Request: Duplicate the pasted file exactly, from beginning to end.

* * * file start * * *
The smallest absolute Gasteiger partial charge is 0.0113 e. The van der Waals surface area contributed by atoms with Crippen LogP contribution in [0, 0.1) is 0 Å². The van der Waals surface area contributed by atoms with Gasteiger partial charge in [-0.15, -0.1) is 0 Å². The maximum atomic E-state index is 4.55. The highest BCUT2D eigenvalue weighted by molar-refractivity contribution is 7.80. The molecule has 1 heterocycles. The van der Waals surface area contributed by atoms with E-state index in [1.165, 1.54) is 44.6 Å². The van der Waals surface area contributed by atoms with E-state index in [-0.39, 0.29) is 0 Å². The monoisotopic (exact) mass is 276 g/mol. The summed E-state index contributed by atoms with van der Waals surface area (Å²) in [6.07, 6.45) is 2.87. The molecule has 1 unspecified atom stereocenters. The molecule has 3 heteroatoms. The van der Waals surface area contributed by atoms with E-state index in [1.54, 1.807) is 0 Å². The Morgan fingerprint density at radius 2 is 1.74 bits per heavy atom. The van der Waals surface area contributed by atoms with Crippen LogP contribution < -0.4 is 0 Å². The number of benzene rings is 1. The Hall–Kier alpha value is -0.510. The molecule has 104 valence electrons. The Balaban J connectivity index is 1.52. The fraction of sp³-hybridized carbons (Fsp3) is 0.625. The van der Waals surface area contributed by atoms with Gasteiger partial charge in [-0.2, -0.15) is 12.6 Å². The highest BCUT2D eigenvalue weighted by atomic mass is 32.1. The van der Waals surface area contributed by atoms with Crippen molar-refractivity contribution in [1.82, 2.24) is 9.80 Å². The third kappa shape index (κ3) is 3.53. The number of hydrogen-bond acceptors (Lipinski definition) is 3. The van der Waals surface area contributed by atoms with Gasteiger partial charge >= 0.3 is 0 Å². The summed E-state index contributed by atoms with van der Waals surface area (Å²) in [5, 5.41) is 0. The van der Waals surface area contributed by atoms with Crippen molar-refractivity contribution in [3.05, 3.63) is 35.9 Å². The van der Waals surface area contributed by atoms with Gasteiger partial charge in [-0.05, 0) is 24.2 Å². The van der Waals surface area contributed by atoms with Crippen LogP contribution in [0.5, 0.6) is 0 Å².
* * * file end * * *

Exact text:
The smallest absolute Gasteiger partial charge is 0.0113 e. The van der Waals surface area contributed by atoms with Crippen LogP contribution in [0, 0.1) is 0 Å². The van der Waals surface area contributed by atoms with Gasteiger partial charge in [-0.15, -0.1) is 0 Å². The maximum atomic E-state index is 4.55. The highest BCUT2D eigenvalue weighted by molar-refractivity contribution is 7.80. The molecule has 1 heterocycles. The van der Waals surface area contributed by atoms with E-state index in [1.165, 1.54) is 44.6 Å². The van der Waals surface area contributed by atoms with E-state index in [-0.39, 0.29) is 0 Å². The monoisotopic (exact) mass is 276 g/mol. The summed E-state index contributed by atoms with van der Waals surface area (Å²) in [6.07, 6.45) is 2.87. The molecule has 1 unspecified atom stereocenters. The molecule has 3 heteroatoms. The van der Waals surface area contributed by atoms with E-state index in [1.54, 1.807) is 0 Å². The Morgan fingerprint density at radius 2 is 1.74 bits per heavy atom. The van der Waals surface area contributed by atoms with Crippen LogP contribution < -0.4 is 0 Å². The number of benzene rings is 1. The Hall–Kier alpha value is -0.510. The molecule has 104 valence electrons. The Balaban J connectivity index is 1.52. The fraction of sp³-hybridized carbons (Fsp3) is 0.625. The van der Waals surface area contributed by atoms with Gasteiger partial charge in [-0.2, -0.15) is 12.6 Å². The highest BCUT2D eigenvalue weighted by atomic mass is 32.1. The van der Waals surface area contributed by atoms with Crippen molar-refractivity contribution in [1.82, 2.24) is 9.80 Å². The third kappa shape index (κ3) is 3.53. The number of hydrogen-bond acceptors (Lipinski definition) is 3. The van der Waals surface area contributed by atoms with Gasteiger partial charge >= 0.3 is 0 Å². The summed E-state index contributed by atoms with van der Waals surface area (Å²) in [5, 5.41) is 0. The van der Waals surface area contributed by atoms with Crippen molar-refractivity contribution in [3.05, 3.63) is 35.9 Å². The van der Waals surface area contributed by atoms with Gasteiger partial charge in [-0.05, 0) is 24.2 Å². The van der Waals surface area contributed by atoms with Crippen LogP contribution in [0.5, 0.6) is 0 Å².